Boris Johnson’s terrible, horrible, no-good week continues

Boris Johnson has had a very bad first few days in parliament. In addition to having a 100% loss record in votes, today his own brother Jo Johnson quit the government and said he would not stand in the next election, and a cabinet minister Nick Hurd said the same. In addition, a Labour party MP Tanmanjeet Singh Dhesi took Johnson to task for a 2018 newspaper column where he compared Muslim women covering their faces and bodies to letterboxes and bank-robbers. Watch

But like his hero Donald Trump, Johnson is incapable of being gracious and cannot bring himself to say that he was sorry, as the Liberal party leader Jo Swinson was quick to point out. Instead he gave the pathetic ‘I cannot be a racist since I have relatives who belong to the insulted community’ defense. As John Crace writes:

But the moment when Johnson totally lost the house was when the Labour MP Tanmanjeet Singh Dhesi was applauded for asking him to apologise for his racist comments about “bongo bongo land” and Muslim women looking like letterboxes. An admission that he could have chosen his words better – that language mattered – was all that was required. But Boris is incapable of saying sorry. So he bumbled, anxiously looking round for support, while his entire front bench stared at the floor, refusing to catch his eye.

Yep, there’s no doubt that he’s a man after Trump’s heart. Woe to the British if Johnson ends up negotiating a post-Brexit trade deal with Trump. Even though Trump is a lousy negotiator, Johnson will willingly give away the store.

Reader Kylee sent me this interesting article by Helen Lewis who argues that an early election will make things worse because it will be fought almost exclusively on the issue of Brexit, although many other major issues are at stake that will go undebated.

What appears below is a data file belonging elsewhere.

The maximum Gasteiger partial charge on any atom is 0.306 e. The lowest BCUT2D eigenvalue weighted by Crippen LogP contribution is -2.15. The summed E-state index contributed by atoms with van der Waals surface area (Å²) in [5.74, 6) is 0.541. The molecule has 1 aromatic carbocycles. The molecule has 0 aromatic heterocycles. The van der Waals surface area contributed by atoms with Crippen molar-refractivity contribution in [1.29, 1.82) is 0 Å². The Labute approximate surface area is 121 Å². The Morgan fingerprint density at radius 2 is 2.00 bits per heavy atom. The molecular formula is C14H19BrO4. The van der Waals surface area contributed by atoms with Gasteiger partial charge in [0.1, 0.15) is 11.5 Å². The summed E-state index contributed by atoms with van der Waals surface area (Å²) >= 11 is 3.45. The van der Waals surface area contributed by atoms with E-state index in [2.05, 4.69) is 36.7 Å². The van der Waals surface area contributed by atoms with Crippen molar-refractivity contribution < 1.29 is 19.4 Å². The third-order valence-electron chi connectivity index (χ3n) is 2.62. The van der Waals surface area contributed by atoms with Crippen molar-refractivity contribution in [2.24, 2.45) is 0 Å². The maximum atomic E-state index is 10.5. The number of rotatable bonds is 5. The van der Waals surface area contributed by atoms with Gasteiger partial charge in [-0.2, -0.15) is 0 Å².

Every election is a crossroads, a chance for the country to decide its future. Yet for the past three years, hardly any attention has been paid to the very different visions the Conservatives and Labour, the main opposition, have for Britain. The parties are much further apart than they were even in the aftermath of the financial crisis, when both agreed that state spending needed to be curbed and welfare benefits should be reduced. Since then, Labour has elected a strongly left-wing leader, with a foreign policy sharply distinct from that of his predecessors: Much less friendly to the United States, Saudi Arabia, and Israel, and more sympathetic to Iran, Russia, and Venezuela.

As for the Conservatives, their ideological gravity is now—where, exactly? For a small but driven section of the party, Brexit is an opportunity to remake the British economy. The usual shorthand is the Singapore model: low corporation taxes, disempowered trade unions, low regulation, reduced welfare benefits, and a large, but temporary, migrant workforce.

Johnson’s key lieutenant, Dominic Cummings, has a different set of priorities. He favors tax cuts concentrated on the lower-paid; greater investment in public services; a more punitive attitude toward crime, with longer prison sentences; and a move to a points-based immigration system. These are popular pledges, but tax cuts and higher state spending would be extremely expensive.

Then there’s Labour, which claims to be offering a slightly souped-up version of European social democracy, with higher taxes and well-funded public services. Yet the program already outlined by Shadow Chancellor John McDonnell is more radical than that—if not quite as extreme as the party’s critics depict.